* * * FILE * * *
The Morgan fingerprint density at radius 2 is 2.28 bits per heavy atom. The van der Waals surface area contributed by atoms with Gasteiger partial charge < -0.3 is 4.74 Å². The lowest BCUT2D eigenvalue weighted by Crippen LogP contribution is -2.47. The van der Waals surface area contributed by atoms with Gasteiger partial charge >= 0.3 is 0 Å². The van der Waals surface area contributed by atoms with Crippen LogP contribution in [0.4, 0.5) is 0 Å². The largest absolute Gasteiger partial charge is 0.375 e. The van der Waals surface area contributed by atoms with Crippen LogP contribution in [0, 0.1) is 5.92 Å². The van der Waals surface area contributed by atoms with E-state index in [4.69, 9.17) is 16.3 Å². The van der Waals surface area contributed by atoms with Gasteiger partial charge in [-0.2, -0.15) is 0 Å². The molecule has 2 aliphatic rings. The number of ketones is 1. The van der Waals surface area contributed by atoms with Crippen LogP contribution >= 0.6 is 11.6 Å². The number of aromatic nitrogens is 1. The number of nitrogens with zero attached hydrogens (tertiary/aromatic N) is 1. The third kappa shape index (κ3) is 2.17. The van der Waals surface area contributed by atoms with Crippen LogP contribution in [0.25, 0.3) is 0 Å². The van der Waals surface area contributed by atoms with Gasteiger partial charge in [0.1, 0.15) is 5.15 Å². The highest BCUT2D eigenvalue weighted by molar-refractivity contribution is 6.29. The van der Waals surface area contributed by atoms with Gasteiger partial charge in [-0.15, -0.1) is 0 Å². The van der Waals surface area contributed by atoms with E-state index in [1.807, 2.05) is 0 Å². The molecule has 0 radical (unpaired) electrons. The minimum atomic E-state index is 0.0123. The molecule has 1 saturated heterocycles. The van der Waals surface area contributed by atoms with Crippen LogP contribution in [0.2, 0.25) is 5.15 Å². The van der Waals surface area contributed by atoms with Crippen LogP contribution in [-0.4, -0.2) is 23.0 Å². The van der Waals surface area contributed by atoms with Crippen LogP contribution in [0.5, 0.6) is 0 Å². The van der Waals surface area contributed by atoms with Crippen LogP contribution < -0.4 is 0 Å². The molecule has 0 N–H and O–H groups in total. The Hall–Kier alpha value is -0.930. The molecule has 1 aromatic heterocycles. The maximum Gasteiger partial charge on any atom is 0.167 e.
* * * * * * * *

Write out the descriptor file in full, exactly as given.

The Morgan fingerprint density at radius 2 is 2.28 bits per heavy atom. The van der Waals surface area contributed by atoms with Gasteiger partial charge < -0.3 is 4.74 Å². The lowest BCUT2D eigenvalue weighted by Crippen LogP contribution is -2.47. The van der Waals surface area contributed by atoms with Gasteiger partial charge >= 0.3 is 0 Å². The van der Waals surface area contributed by atoms with Crippen LogP contribution in [0.4, 0.5) is 0 Å². The largest absolute Gasteiger partial charge is 0.375 e. The van der Waals surface area contributed by atoms with Crippen LogP contribution in [0, 0.1) is 5.92 Å². The van der Waals surface area contributed by atoms with E-state index in [4.69, 9.17) is 16.3 Å². The van der Waals surface area contributed by atoms with Gasteiger partial charge in [-0.2, -0.15) is 0 Å². The molecule has 2 aliphatic rings. The number of ketones is 1. The van der Waals surface area contributed by atoms with Crippen LogP contribution >= 0.6 is 11.6 Å². The number of aromatic nitrogens is 1. The number of nitrogens with zero attached hydrogens (tertiary/aromatic N) is 1. The third kappa shape index (κ3) is 2.17. The van der Waals surface area contributed by atoms with Crippen LogP contribution in [0.25, 0.3) is 0 Å². The van der Waals surface area contributed by atoms with Gasteiger partial charge in [0.1, 0.15) is 5.15 Å². The highest BCUT2D eigenvalue weighted by molar-refractivity contribution is 6.29. The van der Waals surface area contributed by atoms with Gasteiger partial charge in [-0.15, -0.1) is 0 Å². The van der Waals surface area contributed by atoms with E-state index in [1.807, 2.05) is 0 Å². The molecule has 0 radical (unpaired) electrons. The minimum atomic E-state index is 0.0123. The molecule has 1 saturated heterocycles. The van der Waals surface area contributed by atoms with Crippen LogP contribution in [0.2, 0.25) is 5.15 Å². The van der Waals surface area contributed by atoms with Crippen LogP contribution in [-0.4, -0.2) is 23.0 Å². The van der Waals surface area contributed by atoms with Crippen LogP contribution in [0.5, 0.6) is 0 Å². The van der Waals surface area contributed by atoms with Crippen LogP contribution < -0.4 is 0 Å². The molecule has 0 N–H and O–H groups in total. The Hall–Kier alpha value is -0.930. The molecule has 1 aromatic heterocycles. The maximum Gasteiger partial charge on any atom is 0.167 e.